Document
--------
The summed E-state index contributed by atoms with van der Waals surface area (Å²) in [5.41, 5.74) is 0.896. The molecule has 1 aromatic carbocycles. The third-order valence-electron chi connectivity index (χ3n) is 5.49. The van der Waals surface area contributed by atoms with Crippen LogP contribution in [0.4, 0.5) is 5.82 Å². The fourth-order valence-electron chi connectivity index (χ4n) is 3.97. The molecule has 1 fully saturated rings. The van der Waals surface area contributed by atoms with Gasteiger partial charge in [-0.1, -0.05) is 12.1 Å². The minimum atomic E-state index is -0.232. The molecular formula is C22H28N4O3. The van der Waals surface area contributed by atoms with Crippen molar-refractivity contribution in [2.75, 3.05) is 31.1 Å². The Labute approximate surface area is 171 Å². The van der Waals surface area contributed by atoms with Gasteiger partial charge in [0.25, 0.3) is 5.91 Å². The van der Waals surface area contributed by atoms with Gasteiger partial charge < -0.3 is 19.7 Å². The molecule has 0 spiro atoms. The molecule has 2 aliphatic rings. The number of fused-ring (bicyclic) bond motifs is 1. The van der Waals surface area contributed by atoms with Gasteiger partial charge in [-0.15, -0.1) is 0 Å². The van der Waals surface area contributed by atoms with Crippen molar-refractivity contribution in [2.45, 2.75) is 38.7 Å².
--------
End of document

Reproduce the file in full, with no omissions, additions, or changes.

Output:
The summed E-state index contributed by atoms with van der Waals surface area (Å²) in [5.41, 5.74) is 0.896. The molecule has 1 aromatic carbocycles. The third-order valence-electron chi connectivity index (χ3n) is 5.49. The van der Waals surface area contributed by atoms with Crippen LogP contribution in [0.4, 0.5) is 5.82 Å². The fourth-order valence-electron chi connectivity index (χ4n) is 3.97. The molecule has 1 fully saturated rings. The van der Waals surface area contributed by atoms with Gasteiger partial charge in [-0.1, -0.05) is 12.1 Å². The minimum atomic E-state index is -0.232. The molecular formula is C22H28N4O3. The van der Waals surface area contributed by atoms with Crippen molar-refractivity contribution in [2.75, 3.05) is 31.1 Å². The Labute approximate surface area is 171 Å². The van der Waals surface area contributed by atoms with Gasteiger partial charge in [0.25, 0.3) is 5.91 Å². The van der Waals surface area contributed by atoms with Gasteiger partial charge < -0.3 is 19.7 Å². The molecule has 0 spiro atoms. The molecule has 2 aliphatic rings. The number of fused-ring (bicyclic) bond motifs is 1. The van der Waals surface area contributed by atoms with Gasteiger partial charge in [-0.15, -0.1) is 0 Å². The van der Waals surface area contributed by atoms with Crippen molar-refractivity contribution in [2.45, 2.75) is 38.7 Å².